(#20) Coping with End-of-the-School-Year Stress
Greetings Busy Therapist,
This is going to be short (well, shorter than usual!).
If doing therapy right now was all you had to do, you’d be fine; but paperwork complicates things. Your normal days are probably scheduled for therapy, so the question is, just when are you supposed to fit in the grunge-tasks? Sometimes, you may have to cancel or double-up on your schedule (e.g., put your 8:30 kids in with your 9:30 kids, etc.).
I know you have a lot on your plate. Following are some additional suggestions for fitting it all in and successfully living through it. I’ve done all of them myself (and continue to do them), and most of the time they actually help. Good luck!
I know this sounds hokey, but, carefully and intentionally watch your Mind-Set. Believe me, our mind-set can do us in, or it can beneficial. Usually wherever your mind is, your actions will follow. Here’s some thoughts on thinking.
- While lying in bed or in the shower, review the positive things you’ve done this year. Acknowledge your good accomplishments, e.g., that child on the spectrum made some significant social gains, or you and others can now understand that totally unintelligible child, or one of your language kids is now able to speak (mostly) in grammatically correct sentences and stays (mostly) on task. You might have even experienced a break-through with a difficult teacher. Stop and acknowledge your successes and pat yourself on the back.
- If you have a perfectionistic bent (as I do!!), grit your teeth, and deliberately pull back for a day (or two days, or a week). Just get the tasks done. They don’t have to be perfect. And heaven forbid, sometimes, they don’t even have to be totally accurate. Just do them. (I’m not telling you to lie; just get them done; no one will be hurt if your data is slightly off.)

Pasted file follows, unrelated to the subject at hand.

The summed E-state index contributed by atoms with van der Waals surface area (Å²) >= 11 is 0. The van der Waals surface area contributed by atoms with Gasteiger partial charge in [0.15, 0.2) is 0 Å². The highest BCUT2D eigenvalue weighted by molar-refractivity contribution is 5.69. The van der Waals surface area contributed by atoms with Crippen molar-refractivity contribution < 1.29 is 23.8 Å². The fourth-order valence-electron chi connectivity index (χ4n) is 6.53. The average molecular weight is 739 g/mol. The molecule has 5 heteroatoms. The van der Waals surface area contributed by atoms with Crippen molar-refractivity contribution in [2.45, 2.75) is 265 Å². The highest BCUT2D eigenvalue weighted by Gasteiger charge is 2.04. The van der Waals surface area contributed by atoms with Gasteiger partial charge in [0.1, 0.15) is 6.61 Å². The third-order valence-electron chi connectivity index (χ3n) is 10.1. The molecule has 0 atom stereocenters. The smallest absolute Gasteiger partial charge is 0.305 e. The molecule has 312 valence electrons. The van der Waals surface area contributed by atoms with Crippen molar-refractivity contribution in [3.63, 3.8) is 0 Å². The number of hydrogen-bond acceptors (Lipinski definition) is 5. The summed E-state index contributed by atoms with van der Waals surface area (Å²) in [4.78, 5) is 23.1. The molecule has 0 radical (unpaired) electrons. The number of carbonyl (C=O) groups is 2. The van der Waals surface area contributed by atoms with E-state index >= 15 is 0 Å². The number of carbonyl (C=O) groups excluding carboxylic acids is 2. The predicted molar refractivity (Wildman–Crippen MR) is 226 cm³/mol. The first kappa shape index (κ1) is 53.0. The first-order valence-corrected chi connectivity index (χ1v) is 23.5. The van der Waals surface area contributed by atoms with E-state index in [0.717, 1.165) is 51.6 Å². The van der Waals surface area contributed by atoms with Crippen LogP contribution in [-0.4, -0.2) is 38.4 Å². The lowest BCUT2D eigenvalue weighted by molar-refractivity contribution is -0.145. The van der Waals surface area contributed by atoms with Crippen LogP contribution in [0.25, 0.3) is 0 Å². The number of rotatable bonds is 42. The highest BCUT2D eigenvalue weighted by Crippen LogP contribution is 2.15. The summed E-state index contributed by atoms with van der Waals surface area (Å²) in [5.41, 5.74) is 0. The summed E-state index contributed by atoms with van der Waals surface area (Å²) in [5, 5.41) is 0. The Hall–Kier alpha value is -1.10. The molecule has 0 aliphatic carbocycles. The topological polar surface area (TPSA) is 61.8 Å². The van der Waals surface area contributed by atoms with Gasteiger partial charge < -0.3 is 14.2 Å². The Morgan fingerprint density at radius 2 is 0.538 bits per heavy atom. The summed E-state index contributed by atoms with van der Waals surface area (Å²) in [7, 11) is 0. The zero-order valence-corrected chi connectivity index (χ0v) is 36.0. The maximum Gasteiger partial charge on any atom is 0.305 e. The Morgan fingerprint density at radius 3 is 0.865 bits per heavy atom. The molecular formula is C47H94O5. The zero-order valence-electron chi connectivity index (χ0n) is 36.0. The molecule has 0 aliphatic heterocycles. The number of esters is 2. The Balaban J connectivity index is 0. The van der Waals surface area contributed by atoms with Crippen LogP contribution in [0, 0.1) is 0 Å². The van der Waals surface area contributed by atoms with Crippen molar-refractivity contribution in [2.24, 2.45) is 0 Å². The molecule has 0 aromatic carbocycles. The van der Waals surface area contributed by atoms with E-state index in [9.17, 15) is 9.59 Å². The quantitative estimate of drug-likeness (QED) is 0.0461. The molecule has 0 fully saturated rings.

- If you get deer-in-the-headlights stuck and you don’t know which task to tackle first—because all of them are important—try the following:
Close the door and grab your phone; set your timer for two minutes. (I know you don’t think you have two minutes; that’s okay, just take them anyway.) Uncross your legs, put your feet flat on the floor and hands relaxed in your lap. Close your eyes and totally relax your body. Clear your mind; don’t think about school, your tasks, your kids, or what to make for dinner; empty your mind. Do this for two minutes. When the timer goes off, look briefly at your list of things (you probably have them written down) and make a quick decision. Don’t labor over it, i.e., don’t analyze them; just start the task and keep going.
- Take a half-hour and work as fast as you can to get as much done as possible. Do one task at a time; don’t multi-task. Stay focused and crank through. Put a note on your door “Please: Do Not DISTURB!”
- Even when you have a ton to do, stay focused on the primary reason you’re there: The Kids. Everything else is supplementary and a sub-category that falls within your job description (okay, if you had a job description). Just get the paperwork done. Question: Who reads it? Another SLP? Probably not; so, write for whoever that is!
If you take paperwork home, it will probably infringe on your personal life and you’ll start to have resentment; I know it did for me. I suggest this summer you continue to think about how to include paperwork-time into your weekly schedule (see “flex-time” in last week’s Therapy Matters). You’ve got a few months! You can do it!
Have a productive week,
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